Undermining the autonomy and independence of private institutions
Crowding out philanthropic donations
The complete disruption and distortion of the pricing system
Combining and confusing academic, professional and vocational education
The widespread rationing of university places
Restricting private investment from home and abroad
Crowding out for-profit institutions and entrepreneurial talent
Restricting competition and innovation throughout the sector
Qualification inflation

The net effect, he suggests, is that public funding is an unmitigated disaster, because not only does it redistribute funding from the poor to the rich (who disproportionately benefit from higher education), it also disrupts and undermines the success and vitality of higher education. He then makes a number of recommendations, which in essence envisage the removal of public subsidies from universities (while transferring some of these resources to students instead to spend as they may decide), and the opening up of a deregulated system of higher education to private and for-profit participants.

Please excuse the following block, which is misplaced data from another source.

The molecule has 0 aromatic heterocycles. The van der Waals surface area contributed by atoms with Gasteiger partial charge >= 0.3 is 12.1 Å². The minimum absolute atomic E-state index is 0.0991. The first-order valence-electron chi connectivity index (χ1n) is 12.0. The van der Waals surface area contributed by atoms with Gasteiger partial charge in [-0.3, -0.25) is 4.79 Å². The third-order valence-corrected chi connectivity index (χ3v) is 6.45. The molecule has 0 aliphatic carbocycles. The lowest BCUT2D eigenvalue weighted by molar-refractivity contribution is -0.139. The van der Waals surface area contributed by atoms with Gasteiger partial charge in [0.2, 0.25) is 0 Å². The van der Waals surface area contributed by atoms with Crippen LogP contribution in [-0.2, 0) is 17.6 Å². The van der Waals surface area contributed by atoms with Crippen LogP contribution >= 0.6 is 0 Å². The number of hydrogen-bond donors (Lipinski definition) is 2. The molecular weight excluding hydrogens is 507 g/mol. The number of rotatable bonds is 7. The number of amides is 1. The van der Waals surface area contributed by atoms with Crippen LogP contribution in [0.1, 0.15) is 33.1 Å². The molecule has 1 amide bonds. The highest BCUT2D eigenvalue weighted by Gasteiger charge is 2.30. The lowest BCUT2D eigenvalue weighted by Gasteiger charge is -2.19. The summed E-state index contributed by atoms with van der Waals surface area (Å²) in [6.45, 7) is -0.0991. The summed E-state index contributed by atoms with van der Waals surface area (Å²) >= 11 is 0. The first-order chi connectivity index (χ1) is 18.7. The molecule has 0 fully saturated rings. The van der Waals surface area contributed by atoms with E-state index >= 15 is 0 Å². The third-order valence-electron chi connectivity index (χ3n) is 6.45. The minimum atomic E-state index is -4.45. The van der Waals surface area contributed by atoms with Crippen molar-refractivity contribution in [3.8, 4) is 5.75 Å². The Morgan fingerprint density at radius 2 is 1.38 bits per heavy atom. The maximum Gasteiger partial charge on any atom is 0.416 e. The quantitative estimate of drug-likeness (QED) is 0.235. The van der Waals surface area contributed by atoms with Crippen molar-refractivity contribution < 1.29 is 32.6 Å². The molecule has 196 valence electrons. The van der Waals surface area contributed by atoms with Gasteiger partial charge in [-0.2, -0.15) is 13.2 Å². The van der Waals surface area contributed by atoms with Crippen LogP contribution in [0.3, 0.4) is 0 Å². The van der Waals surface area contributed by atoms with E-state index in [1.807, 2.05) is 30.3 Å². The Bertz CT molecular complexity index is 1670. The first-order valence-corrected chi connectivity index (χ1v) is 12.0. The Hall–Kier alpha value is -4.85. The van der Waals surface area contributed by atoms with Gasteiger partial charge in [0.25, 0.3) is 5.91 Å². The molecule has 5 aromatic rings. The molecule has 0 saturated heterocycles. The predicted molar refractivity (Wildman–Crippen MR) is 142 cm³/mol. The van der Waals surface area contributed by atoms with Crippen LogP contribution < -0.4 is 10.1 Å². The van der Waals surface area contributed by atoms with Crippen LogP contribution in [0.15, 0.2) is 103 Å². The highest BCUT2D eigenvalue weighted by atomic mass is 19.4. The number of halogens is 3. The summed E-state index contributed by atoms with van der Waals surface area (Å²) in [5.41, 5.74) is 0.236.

Speaking for myself, I find his analysis interesting, but would find it hard to go with his conclusions. I would agree that public funding and control has, particularly over recent times but in fact to some extent for along time, sometimes damaged rather than supported higher education. I agree that the at first creeping and now galloping bureaucratisation has been damaging. I agree that politicians all too often meddle with higher education without really understanding it. I agree that the narrow political vision of university resourcing and funding has crippled their strategic development.

However, higher education is a public good and should not be outside the realm of public accountability and transparency. And while I do not object in principle to some for-profit higher education, I would suggest that the major world class institutions will always be public or not-for-profit entities.

But this report does raise some very important issues, and its suggestion that organising and funding universities as public sector bureaucratic agencies is not necessarily a recipe for success. There are issues here that merit debate at least, not least because we appear to have entered an era in which the traditional model of higher education has been made non-viable.